The Green Bay Packers won their seventh straight game on Thursday night with a 24-21 victory over the previously undefeated Arizona Cardinals. This team showed grit and fortitude to get the job done despite being severely undermanned. The Packers have made no excuses, they’ve embraced the next man up philosophy and just continue to win.
The Packers committed to the run game, took care of the football (no turnovers), and won the time of possession handily (37:35 to 22:25). Which as we know, is the formula to success under Matt LaFleur.
The Packers have a sizeable lead in the NFC North standings (they have more wins than the other three teams combined), and will likely walk away with the North this season.
So, without further ado, here are my five main takeaways from the week seven win over Arizona.
Matt LaFleur doesn’t get enough respect
Flying across the country on a short week, without eight preferred starters against an undefeated team, no problem. Matt LaFleur is underrated when it comes to adaptation and overcoming the loss of significant role players. I would say this victory is among the very best in his tenure.
Side note: Matt LaFleur is now 33-7 through his first 40 regular-season games. That’s the best of any coach in the Super Bowl era (no small feat) – so let’s give the man the respect he deserves. If he’s not mentioned among the leading candidates for NFL Coach of the Year, you’re not talking about the right people.
AJ Dillon is an absolute load
With the exception of a player like Derrick Henry, there are probably no other players in the NFL who need lead blocking less than second-year running back AJ Dillon. Dillon wasn’t provided with gaping holes by any means on Thursday, but he gained 78 yards regardless of the minimal room to run. Dillon would accrue 80% of his yards after contact (averaging 3.81 after contact per touch) – which is just unheard of.
Fun fact, no player in NFL history has averaged more yards after contact through their first 100 NFL carries than AJ Dillon. He’s a luxury to have in short-yardage situations, and is the perfect complement to Aaron Jones – who’s a top-10 back in his own right.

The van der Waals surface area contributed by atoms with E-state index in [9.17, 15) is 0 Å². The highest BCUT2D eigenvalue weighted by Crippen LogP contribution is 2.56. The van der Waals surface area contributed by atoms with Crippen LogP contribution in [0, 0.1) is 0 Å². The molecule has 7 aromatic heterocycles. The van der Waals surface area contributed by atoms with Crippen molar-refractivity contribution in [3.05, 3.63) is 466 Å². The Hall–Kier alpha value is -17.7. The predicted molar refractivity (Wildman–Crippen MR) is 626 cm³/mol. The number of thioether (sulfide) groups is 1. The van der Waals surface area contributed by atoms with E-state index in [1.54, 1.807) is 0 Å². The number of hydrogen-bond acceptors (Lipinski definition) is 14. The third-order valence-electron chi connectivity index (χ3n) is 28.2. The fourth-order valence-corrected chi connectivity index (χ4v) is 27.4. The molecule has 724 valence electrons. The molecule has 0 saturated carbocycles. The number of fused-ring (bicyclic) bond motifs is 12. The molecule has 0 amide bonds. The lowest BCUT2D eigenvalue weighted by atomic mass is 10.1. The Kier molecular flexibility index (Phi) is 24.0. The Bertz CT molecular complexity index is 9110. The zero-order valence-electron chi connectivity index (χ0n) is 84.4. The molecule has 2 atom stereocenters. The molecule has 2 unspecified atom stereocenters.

Bringing Randall Cobb home was the right move
Randall Cobb isn’t as quick as he used to be, but that’s irrelevant now. His connection with 12 brings so much value to the team, especially in a week where the team was especially thin at the position.
The veteran came through once again, this time cashing in on two touchdowns in the red-zone.
What’s most impressive about the former Kentucky standout, is that he’s completely accepted whatever role is being asked of him. Some weeks it’s a much smaller role, and in weeks like this he was asked to play over 50 snaps. He’s shown up and done his job, and is a role model for the other players in the receiving room.
Dean Lowry had himself another good game
There have been few people as critical of Dean Lowry as myself. And I’m happy to admit that I may have been wrong. Lowry had his fourth consecutive good game, this time contributing four pressures and a sack. Yes, the offensive lines he’s faced haven’t exactly been world beaters, but it’s important to take advantage of those match-ups when they present themselves.
It would appear Joe Barry’s scheme better suits Lowry, and he’s playing noticeably more motivated after taking a pay cut just to stay in Green Bay.
Eric Stokes is taking his lumps on the job
Eric Stokes had a rough one on Thursday night. The corner was beaten on a deep ball for the second time in as many weeks. In total, Stokes would allow four catches for 80 yards, and it’s fair to assume they would have been worse had DeAndre Hopkins not been limited to just 15 snaps.
When the cornerback room is healthy he’s not going to be asked to carry such a heavy workload, but expect a few ugly games like this one as he learns on the fly. In the end, this will only make Eric Stokes better.